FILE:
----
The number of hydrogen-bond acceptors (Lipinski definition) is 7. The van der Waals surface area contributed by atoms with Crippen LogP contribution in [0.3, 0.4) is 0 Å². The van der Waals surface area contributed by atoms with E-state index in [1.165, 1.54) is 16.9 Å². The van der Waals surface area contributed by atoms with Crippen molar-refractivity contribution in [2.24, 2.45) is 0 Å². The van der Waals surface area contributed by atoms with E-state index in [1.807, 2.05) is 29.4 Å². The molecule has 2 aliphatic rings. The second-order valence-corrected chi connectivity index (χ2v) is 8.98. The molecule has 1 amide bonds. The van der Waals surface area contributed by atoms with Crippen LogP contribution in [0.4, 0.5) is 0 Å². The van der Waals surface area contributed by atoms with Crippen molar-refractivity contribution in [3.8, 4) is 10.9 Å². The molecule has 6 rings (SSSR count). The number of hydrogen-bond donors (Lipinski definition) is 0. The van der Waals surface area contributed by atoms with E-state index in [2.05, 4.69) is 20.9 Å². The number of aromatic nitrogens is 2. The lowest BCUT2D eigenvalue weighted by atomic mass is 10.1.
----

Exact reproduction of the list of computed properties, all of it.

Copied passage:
The number of hydrogen-bond acceptors (Lipinski definition) is 7. The van der Waals surface area contributed by atoms with Crippen LogP contribution in [0.3, 0.4) is 0 Å². The van der Waals surface area contributed by atoms with E-state index in [1.165, 1.54) is 16.9 Å². The van der Waals surface area contributed by atoms with Crippen molar-refractivity contribution in [2.24, 2.45) is 0 Å². The van der Waals surface area contributed by atoms with E-state index in [1.807, 2.05) is 29.4 Å². The molecule has 2 aliphatic rings. The second-order valence-corrected chi connectivity index (χ2v) is 8.98. The molecule has 1 amide bonds. The van der Waals surface area contributed by atoms with Crippen LogP contribution in [0.4, 0.5) is 0 Å². The van der Waals surface area contributed by atoms with Crippen molar-refractivity contribution in [3.8, 4) is 10.9 Å². The molecule has 6 rings (SSSR count). The number of hydrogen-bond donors (Lipinski definition) is 0. The van der Waals surface area contributed by atoms with E-state index in [2.05, 4.69) is 20.9 Å². The number of aromatic nitrogens is 2. The lowest BCUT2D eigenvalue weighted by atomic mass is 10.1.